17 June 2010 Adverse action - the new unfair dismissal

By Warwick Ryan, Partner

In Brief

Employees who do not fit within the scheme of unfair dismissal, either because they are in their qualifying period or because they earn over the high income limit of $108,300, are permitted by the Fair Work Act to bring an even more serious claim related to adverse action.

What is an adverse action?

The key features of an adverse action claim are first, that there is a workplace right that the employee has undertaken, requested, queried or had withheld, such as conducting union related activities or raising concerns they might have in relation to Occupational Health & Safety (e.g. failure to issue safety eyewear). The second feature of an adverse action claim is the allegation that you, as an employer, have made a decision to take some steps to deal with the worker in an adverse way.

Adverse treatment could include things such as cutting employees’ overtime, changing their shifts from weekend to mid-week, cancelling their annual leave or forcing them to take it, demoting them, or, most obviously, terminating their employment.

Under the Act, it has to be established that there is a causal nexus, that is, that the workplace right was the motivating reason for the business taking that adverse action. From an employer’s perspective, the most alarming aspect of the legislation is that there is a reverse onus on the employer to prove that the assertion of the workplace right by the worker was not the reason that the employer took the action in question.

Bendigo TAFE and the Australian Education Union

A recent decision of the Federal Court concerns an employee in a TAFE college in Victoria, Mr Barclay, who was the sub-branch president of the Australian Education Union. There was an audit of the facility approaching and prior to the audit, Mr Barclay sent an extremely inflammatory email to all staff at the TAFE college, suggesting that management was coercing staff into “putting together false/fraudulent documentation or participating in these types of activities”.

Unsurprisingly, the CEO of the TAFE was fairly concerned that these allegations were being made immediately prior to the auditor’s arrival. She was also genuinely concerned that Mr Barclay was going to continue with this course of conduct. Consequently, Mr Barclay was stood down for the period of the audit on full pay. Mr Barclay, via the union, asserted that this amounted to an adverse action against him, as Bendigo TAFE had stood him down because, amongst other reasons, he was an officer of the union and he was engaged in legitimate union activity.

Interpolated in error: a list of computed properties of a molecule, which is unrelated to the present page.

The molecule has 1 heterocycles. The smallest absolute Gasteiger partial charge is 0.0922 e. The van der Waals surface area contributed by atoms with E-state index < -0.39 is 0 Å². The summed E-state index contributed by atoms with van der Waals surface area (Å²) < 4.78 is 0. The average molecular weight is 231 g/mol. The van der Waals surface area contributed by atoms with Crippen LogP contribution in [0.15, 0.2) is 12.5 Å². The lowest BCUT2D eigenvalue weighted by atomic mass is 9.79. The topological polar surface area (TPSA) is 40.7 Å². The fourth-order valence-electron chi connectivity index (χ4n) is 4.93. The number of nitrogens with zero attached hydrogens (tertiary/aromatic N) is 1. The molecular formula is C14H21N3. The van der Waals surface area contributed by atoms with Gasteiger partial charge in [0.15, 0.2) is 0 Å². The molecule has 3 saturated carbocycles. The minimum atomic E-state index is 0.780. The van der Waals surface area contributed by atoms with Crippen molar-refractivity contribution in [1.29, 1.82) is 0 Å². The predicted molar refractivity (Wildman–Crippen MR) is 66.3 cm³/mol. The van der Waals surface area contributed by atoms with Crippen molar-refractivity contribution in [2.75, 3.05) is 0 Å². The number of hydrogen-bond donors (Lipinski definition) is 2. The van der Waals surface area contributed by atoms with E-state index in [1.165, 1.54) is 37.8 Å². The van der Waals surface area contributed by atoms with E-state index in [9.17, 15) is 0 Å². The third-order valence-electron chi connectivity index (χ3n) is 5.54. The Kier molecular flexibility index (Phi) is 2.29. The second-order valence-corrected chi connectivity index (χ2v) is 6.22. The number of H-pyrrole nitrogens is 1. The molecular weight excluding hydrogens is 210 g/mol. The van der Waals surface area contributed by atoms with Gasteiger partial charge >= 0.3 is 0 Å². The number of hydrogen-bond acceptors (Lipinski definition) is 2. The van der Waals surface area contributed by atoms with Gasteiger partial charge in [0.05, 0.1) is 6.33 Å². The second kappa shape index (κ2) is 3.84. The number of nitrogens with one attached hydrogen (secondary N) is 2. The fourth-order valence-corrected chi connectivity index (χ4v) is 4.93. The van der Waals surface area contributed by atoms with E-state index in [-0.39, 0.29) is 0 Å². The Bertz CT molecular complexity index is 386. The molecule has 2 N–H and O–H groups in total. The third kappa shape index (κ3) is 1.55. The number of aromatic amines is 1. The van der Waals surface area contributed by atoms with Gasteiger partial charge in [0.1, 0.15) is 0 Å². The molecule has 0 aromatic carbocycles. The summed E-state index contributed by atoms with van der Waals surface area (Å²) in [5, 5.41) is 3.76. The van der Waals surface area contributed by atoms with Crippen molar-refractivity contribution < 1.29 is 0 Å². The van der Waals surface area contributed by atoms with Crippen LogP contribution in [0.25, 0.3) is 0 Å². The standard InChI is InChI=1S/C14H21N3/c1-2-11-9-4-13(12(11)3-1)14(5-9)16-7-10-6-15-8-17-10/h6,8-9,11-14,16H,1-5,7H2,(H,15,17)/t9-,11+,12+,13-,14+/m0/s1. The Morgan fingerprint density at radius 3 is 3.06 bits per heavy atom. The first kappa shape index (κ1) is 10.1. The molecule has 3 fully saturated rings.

The question before the Federal Court was whether or not Mr Barclay had been stood down because he was an officer of the union and he was engaged in legitimate union activity.

The union’s position

The union argued that, ultimately, the court had an obligation to make its own independent assessment, regardless of the evidence of the CEO, of whether the two factors were the reason for the TAFE taking the adverse action. The court did not see it that way. Rather, it thought that the intentions of the employer were highly relevant. Accordingly, evidence from the CEO of the TAFE as to why she took that action was important in making that decision.

The evidence of the TAFE CEO

On this particular occasion, the CEO gave detailed evidence that she conducted an investigation of Mr Barclay’s behaviour, including giving him an opportunity to reply to the allegation. In particular, she gave evidence that her reasons at the time for excluding him from the campuses and suspending his email access were because she did not want him on the premises while the auditors were there and she did not want any other unfounded allegations to be made during the audit to the detriment of the TAFE. She went on to say that she had not even considered the fact that Mr Barclay was a union member or that he may have been conducting industrial activities.

The court accepted her evidence and made a finding in favour of the employer.

Shortcomings of the Fair Work Act

Clearly, it is a serious shortcoming of the Fair Work Act that in this situation the onus is on employers to prove their innocence, rather than their innocence being assumed until they are proven guilty. While it is encouraging that on this occasion the court was willing to accept the evidence of the employer, unfortunately there is no guarantee that another court will take a similarly sensible approach.

Lessons for employers

Employers are well advised to take heed of the potential pitfalls in the legislation. In particular, if you have an an employee who is making comments about OH&S issues, making enquiries about reporting injuries for Workers Compensation purposes or complaining that he/she is not being paid a particular allowance, be particularly careful about disciplining them - even during the first 6-12 months of employment.

If you want to take action against that person for other matters relating to performance or other forms of misconduct or, indeed, the fact that they have established a pattern of complaining, you have to be crystal clear in your documentation and in your counselling that it is those matters that are driving you to take this action. It is imperative that you avoid giving the worker the opportunity to point to you as an employer who has put up with misconduct of a similar nature on the part of other workers without taking action.

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This article is not legal advice and the views and comments are of a general nature only. This article is not to be relied upon in substitution for detailed legal advice.

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